Support for human trafficking advocates

alan morison and Chutima Sidasathian

Alan Morison and Chutima Sidasathian

Phuket authorities recently acquitted Australian journalist Alan Morison, and his Thai colleague Chutima Sidasathian, of defamation charges brought against them by the Thai Navy.

They faced up to seven years in prison on charges relating to republishing, online, a paragraph from a Reuter’s news report. The Reuter’s article outlined reports that Thai naval forces were complicit in human trafficking of Rohingya asylum seekers.

Uniting Church members wrote letters to the Thai Government asking that the charges be dropped, and to the Australian Government urging intervention in the case.

The court found the report was not defamatory, was in the public interest and that the most serious criminal charges, under Thailand’s Computer Crime Act, should never have been laid.

Mr Morison and Ms Sidasathian have steadfastly refused to apologise for republishing the Reuters paragraph.

“We had no intention of apologising for something that we haven’t done,” Mr Morison told The Age newspaper.

“This was a matter of important principle. This case was wrong from the beginning, with one or two officers acting on bad advice.”

In late August, anti-human-trafficking researcher, Andy Hall was indicted to stand trial for another troubling Thai defamation case.

The case has been brought by a pineapple processing factory, Natural Fruit, after Mr Hall contributed research for non-government organisation Finnwatch.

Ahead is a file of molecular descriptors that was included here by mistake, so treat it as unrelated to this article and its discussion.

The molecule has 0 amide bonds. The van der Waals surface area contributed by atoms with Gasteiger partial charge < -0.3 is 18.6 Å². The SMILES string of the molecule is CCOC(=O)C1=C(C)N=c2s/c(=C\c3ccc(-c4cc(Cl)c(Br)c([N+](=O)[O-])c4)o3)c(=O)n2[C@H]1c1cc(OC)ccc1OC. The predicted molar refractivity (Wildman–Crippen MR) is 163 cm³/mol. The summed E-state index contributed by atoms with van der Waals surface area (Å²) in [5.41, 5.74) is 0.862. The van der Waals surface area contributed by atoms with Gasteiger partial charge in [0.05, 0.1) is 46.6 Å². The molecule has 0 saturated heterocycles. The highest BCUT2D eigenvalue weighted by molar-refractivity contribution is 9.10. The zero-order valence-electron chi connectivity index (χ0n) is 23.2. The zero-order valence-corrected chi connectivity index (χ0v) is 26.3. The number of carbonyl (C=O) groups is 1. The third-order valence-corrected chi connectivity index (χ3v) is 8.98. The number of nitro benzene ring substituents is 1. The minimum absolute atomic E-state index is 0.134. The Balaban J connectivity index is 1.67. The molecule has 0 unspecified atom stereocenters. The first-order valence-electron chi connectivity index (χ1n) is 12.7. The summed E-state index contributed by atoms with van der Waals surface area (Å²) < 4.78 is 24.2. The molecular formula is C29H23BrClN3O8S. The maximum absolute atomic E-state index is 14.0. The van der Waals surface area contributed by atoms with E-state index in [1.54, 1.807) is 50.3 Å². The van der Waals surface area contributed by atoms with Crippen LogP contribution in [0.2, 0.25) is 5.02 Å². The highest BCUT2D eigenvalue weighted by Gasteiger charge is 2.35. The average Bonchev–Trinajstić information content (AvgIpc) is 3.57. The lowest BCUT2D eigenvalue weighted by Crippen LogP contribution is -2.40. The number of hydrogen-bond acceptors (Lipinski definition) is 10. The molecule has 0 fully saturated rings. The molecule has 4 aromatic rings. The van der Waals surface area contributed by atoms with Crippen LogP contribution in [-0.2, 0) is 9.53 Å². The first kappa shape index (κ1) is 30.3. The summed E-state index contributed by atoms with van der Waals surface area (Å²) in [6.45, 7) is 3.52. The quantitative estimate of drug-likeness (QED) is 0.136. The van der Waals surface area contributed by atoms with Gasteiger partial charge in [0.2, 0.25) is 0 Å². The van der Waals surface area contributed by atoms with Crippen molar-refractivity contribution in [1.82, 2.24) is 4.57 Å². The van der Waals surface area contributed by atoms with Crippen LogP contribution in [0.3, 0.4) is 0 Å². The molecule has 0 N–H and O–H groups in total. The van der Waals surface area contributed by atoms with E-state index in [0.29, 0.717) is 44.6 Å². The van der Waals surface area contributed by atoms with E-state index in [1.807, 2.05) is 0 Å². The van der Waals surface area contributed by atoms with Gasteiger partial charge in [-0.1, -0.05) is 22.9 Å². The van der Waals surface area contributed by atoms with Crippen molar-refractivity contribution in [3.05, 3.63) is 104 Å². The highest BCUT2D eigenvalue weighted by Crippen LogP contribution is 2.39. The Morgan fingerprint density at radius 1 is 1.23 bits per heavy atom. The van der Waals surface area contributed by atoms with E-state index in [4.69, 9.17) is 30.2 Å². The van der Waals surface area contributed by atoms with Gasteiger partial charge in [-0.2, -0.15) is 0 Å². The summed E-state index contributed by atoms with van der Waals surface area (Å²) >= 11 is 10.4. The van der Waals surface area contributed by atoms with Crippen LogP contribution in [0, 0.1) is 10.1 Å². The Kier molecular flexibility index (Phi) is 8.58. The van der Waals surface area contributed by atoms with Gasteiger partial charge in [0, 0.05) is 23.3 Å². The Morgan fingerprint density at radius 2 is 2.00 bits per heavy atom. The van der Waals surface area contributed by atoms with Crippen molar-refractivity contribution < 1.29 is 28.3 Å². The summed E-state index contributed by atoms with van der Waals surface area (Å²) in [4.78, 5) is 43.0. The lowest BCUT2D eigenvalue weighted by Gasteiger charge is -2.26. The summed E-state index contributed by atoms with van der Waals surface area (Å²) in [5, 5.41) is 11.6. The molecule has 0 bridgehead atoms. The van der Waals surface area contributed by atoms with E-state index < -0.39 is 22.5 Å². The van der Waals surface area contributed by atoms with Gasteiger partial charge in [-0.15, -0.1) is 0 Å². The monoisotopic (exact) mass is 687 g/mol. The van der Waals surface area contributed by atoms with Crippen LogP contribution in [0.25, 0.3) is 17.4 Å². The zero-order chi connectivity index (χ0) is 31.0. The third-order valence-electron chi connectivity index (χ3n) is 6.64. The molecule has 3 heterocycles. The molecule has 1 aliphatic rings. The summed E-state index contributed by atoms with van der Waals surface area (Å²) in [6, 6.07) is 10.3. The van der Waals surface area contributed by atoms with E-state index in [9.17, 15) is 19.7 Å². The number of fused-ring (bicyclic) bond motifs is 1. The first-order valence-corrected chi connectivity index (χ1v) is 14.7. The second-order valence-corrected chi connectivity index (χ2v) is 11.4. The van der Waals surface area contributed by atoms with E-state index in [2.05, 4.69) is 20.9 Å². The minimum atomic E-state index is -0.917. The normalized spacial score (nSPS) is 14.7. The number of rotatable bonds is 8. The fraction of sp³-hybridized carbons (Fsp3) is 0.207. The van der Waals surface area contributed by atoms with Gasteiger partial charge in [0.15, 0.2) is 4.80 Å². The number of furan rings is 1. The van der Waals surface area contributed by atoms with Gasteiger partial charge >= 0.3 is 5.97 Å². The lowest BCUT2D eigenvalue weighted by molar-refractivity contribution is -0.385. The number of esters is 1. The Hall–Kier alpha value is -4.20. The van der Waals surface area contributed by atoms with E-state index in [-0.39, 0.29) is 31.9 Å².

The research exposed violations of Thai labour law at the Natural Fruit factory at the start of 2013. Mr Hall now faces up to seven years in prison if found guilty.

Mr Hall has previously conducted research, on behalf of the Commission for Mission, into food processing factories in Thailand that supply the Australian market.

In some cases human trafficking and forced labour were discovered.

Justice and International Mission unit director Dr Mark Zirnsak stressed the importance of supporting individuals undertaking advocacy work.

“If Andy is sent to prison for investigating human trafficking, it will deter other researchers and anti-slavery organisations from undertaking similar research,” he said.

“This case needs to be dismissed if the Thai Government wishes to persuade the world it is serious about eliminating human trafficking.”



Share Button



Comments are closed.